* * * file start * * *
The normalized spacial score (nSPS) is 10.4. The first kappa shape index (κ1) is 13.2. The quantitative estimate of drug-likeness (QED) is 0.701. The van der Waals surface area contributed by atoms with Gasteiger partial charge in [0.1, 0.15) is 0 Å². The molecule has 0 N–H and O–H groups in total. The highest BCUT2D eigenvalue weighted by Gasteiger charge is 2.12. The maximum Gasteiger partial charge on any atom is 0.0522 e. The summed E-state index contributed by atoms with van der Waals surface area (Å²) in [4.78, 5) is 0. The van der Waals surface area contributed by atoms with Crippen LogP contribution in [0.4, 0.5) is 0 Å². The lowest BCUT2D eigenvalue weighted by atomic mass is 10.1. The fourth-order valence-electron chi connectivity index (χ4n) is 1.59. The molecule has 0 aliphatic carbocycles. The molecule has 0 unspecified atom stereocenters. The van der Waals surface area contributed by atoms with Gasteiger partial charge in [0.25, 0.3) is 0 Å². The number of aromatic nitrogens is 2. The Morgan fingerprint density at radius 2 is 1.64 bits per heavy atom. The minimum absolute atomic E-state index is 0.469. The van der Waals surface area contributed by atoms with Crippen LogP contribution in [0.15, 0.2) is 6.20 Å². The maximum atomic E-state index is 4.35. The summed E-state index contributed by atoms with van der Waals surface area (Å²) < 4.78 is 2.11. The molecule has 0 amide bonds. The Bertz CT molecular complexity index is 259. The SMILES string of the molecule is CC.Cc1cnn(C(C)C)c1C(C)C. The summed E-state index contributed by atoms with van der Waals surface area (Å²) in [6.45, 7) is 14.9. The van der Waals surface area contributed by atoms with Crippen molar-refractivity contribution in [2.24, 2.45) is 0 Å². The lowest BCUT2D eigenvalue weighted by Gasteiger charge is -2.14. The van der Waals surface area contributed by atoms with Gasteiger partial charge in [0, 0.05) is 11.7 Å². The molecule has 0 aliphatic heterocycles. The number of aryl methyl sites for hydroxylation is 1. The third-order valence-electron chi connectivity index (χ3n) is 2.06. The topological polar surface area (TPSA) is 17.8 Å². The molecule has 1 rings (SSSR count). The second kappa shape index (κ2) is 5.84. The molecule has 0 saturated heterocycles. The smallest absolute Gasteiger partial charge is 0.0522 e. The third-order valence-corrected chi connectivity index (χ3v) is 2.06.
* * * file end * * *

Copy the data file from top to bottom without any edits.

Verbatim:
The normalized spacial score (nSPS) is 10.4. The first kappa shape index (κ1) is 13.2. The quantitative estimate of drug-likeness (QED) is 0.701. The van der Waals surface area contributed by atoms with Gasteiger partial charge in [0.1, 0.15) is 0 Å². The molecule has 0 N–H and O–H groups in total. The highest BCUT2D eigenvalue weighted by Gasteiger charge is 2.12. The maximum Gasteiger partial charge on any atom is 0.0522 e. The summed E-state index contributed by atoms with van der Waals surface area (Å²) in [4.78, 5) is 0. The van der Waals surface area contributed by atoms with Crippen LogP contribution in [0.4, 0.5) is 0 Å². The lowest BCUT2D eigenvalue weighted by atomic mass is 10.1. The fourth-order valence-electron chi connectivity index (χ4n) is 1.59. The molecule has 0 aliphatic carbocycles. The molecule has 0 unspecified atom stereocenters. The van der Waals surface area contributed by atoms with Gasteiger partial charge in [0.25, 0.3) is 0 Å². The number of aromatic nitrogens is 2. The Morgan fingerprint density at radius 2 is 1.64 bits per heavy atom. The minimum absolute atomic E-state index is 0.469. The van der Waals surface area contributed by atoms with Crippen LogP contribution in [0.15, 0.2) is 6.20 Å². The maximum atomic E-state index is 4.35. The summed E-state index contributed by atoms with van der Waals surface area (Å²) < 4.78 is 2.11. The molecule has 0 amide bonds. The Bertz CT molecular complexity index is 259. The SMILES string of the molecule is CC.Cc1cnn(C(C)C)c1C(C)C. The summed E-state index contributed by atoms with van der Waals surface area (Å²) in [6.45, 7) is 14.9. The van der Waals surface area contributed by atoms with Crippen molar-refractivity contribution in [2.24, 2.45) is 0 Å². The lowest BCUT2D eigenvalue weighted by Gasteiger charge is -2.14. The van der Waals surface area contributed by atoms with Gasteiger partial charge in [0, 0.05) is 11.7 Å². The molecule has 0 aliphatic heterocycles. The number of aryl methyl sites for hydroxylation is 1. The third-order valence-electron chi connectivity index (χ3n) is 2.06. The topological polar surface area (TPSA) is 17.8 Å². The molecule has 1 rings (SSSR count). The second kappa shape index (κ2) is 5.84. The molecule has 0 saturated heterocycles. The smallest absolute Gasteiger partial charge is 0.0522 e. The third-order valence-corrected chi connectivity index (χ3v) is 2.06.